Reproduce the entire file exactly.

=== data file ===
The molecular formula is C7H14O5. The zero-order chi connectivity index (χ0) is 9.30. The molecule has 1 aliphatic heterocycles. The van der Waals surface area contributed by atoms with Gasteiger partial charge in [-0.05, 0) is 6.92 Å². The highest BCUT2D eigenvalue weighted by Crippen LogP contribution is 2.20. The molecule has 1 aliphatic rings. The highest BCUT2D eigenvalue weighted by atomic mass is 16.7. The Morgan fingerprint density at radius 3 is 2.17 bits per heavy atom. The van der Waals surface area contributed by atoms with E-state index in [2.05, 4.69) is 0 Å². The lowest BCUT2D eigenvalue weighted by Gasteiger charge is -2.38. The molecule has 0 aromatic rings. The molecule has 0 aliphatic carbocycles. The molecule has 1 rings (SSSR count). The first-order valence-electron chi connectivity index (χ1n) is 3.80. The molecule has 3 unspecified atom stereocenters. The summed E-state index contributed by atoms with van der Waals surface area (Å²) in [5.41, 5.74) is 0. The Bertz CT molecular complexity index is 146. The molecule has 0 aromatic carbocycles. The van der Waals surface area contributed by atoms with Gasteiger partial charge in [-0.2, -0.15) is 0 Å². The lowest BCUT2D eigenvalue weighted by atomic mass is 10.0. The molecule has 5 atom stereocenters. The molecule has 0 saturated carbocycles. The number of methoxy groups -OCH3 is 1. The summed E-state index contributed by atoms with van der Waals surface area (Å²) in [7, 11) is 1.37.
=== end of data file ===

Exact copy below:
The molecular formula is C7H14O5. The zero-order chi connectivity index (χ0) is 9.30. The molecule has 1 aliphatic heterocycles. The van der Waals surface area contributed by atoms with Gasteiger partial charge in [-0.05, 0) is 6.92 Å². The highest BCUT2D eigenvalue weighted by Crippen LogP contribution is 2.20. The molecule has 1 aliphatic rings. The highest BCUT2D eigenvalue weighted by atomic mass is 16.7. The Morgan fingerprint density at radius 3 is 2.17 bits per heavy atom. The van der Waals surface area contributed by atoms with E-state index in [2.05, 4.69) is 0 Å². The lowest BCUT2D eigenvalue weighted by Gasteiger charge is -2.38. The molecule has 0 aromatic rings. The molecule has 0 aliphatic carbocycles. The molecule has 1 rings (SSSR count). The first-order valence-electron chi connectivity index (χ1n) is 3.80. The molecule has 3 unspecified atom stereocenters. The summed E-state index contributed by atoms with van der Waals surface area (Å²) in [5.41, 5.74) is 0. The Bertz CT molecular complexity index is 146. The molecule has 0 aromatic carbocycles. The van der Waals surface area contributed by atoms with Gasteiger partial charge in [-0.2, -0.15) is 0 Å². The lowest BCUT2D eigenvalue weighted by atomic mass is 10.0. The molecule has 5 atom stereocenters. The molecule has 0 saturated carbocycles. The number of methoxy groups -OCH3 is 1. The summed E-state index contributed by atoms with van der Waals surface area (Å²) in [7, 11) is 1.37.